In the public sector the extra NI will have to come out of existing budgets and whilst employers will not be able to alter the terms of their pension schemes, savings will have to be found in the form of job cuts or pay freezes.

There is also a proposal to raise the retirement age to 67 by 2028 and 68 by 2036. After that the government wishes to review the state pension age every 5 years, but there is no recognition that longevity is linked to class, income, social status, occupation and geography. All the evidence shows that the poorer you are the shorter your life will be. So raising the state pension age is an attack on the working class.

And finally there’s the link between this proposal and auto-enrolment. Is it a coincidence that the single-tier state pension has been set as £1 above the current means-tested Pension Credit? The Government recognised that there was a problem: how can you get low paid workers to put money into an auto-enrolment scheme if when that was added to their state pension it was still less than means-tested benefits? You have to remove the availability of benefits to show that saving is worthwhile.

So our entire state pension policy is being driven by the need to make the private pensions industry work – rather than seriously improving the state system.

What are the implications then of the new single-tier state pension?

The government called it a simplification but we will effectively be running a two-tier pension system, for those currently retired and those newly retired after 2016 for about 60 years. There is a possibility that over time the gap between the level of the old pension and the new pension will widen, as indexation arrangements could be different and politicians lose interest in doing anything to improve the old scheme. Existing pensioners who don’t currently get £150 a week should therefore be included in the new arrangements.

The existing pension scheme also requires 30 years’ worth of NI contributions to qualify for a full state pension. Before 2010 30 years would have only got you 30/39ths for a woman, between 2010 and 2016 it will get you a full pension and after 2016 it will only get you 30/35ths. In the space of just 7 years, three people all with 30 years’ worth of NI contributions will be getting different levels of pension.

It therefore highlights how this reform is being introduced before existing reforms have taken place. The key area here is the women’s retirement age – which was due to reach 65 in 2020 – now 2018 – but is still two years after this new proposal comes into force. It means that those born in the early 1950s are finding out they have to work much longer than they previously thought.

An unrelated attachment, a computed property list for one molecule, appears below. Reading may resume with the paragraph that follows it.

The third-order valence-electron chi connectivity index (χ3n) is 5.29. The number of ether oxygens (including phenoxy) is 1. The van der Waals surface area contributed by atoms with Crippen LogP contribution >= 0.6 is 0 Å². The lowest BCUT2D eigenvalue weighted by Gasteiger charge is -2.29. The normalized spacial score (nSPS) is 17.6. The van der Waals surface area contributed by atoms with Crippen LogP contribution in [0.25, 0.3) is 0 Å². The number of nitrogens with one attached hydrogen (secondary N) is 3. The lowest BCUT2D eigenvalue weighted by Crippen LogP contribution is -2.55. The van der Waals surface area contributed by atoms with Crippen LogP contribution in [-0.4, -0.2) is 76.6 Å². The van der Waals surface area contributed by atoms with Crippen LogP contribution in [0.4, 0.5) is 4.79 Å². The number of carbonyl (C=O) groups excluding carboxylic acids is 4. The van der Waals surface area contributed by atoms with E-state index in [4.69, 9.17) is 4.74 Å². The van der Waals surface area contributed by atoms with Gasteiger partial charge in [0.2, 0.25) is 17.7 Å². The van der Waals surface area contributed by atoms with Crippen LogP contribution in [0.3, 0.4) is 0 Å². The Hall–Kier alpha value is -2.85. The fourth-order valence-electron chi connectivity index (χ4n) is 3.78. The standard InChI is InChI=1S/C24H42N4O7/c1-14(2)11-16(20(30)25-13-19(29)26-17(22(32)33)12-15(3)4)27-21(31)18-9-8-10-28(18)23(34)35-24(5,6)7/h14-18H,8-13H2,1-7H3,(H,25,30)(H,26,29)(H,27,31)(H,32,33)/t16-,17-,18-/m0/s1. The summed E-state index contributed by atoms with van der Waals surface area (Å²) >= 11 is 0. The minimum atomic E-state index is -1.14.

Government figures also show that the new scheme will cost less by 2050 as a proportion of GDP than the existing system – and we know that that isn’t very generous anyway. The IFS (Institute for Fiscal Studies) says anyone born after 1970 will be worse off under the new system.

The government also recognises the problem with excluding existing pensioners from the scheme. So they intend to allow anyone to top up their state pension if they don’t have enough years of contributions. Figures released last week show a 65 year old would need to live just over 17 years to get more money back than it cost – and for a 75 year old 12 years. Given that the average ages are 79 for a man and 82 for a woman it’s a hell of a gamble.

Some might argue the whole drift of pensions policy is to make people contribute more and for longer in the hope that they never get enough time in which to draw it out. What we are seeing is the systematic weakening of the pension system in the UK. Shifting risk further onto the individual and away from the state and the employer, and the burden largely falls on future generations who will be worse off than their parents and grandparents.

That is why we need, more than ever before, a decent basic state pension set above the poverty level and paid to everyone – including women who don’t have enough NI contributions, a state second pension that is reinvigorated rather than auto-enrolment, proper indexation using RPI again rather than CPI and an end to the rise in the state pension age.

It’s a challenge, but one which retired members can take on – raising the issue with working members on why we need a decent state pension and why unions and the NPC should do more campaigning together in order to achieve it.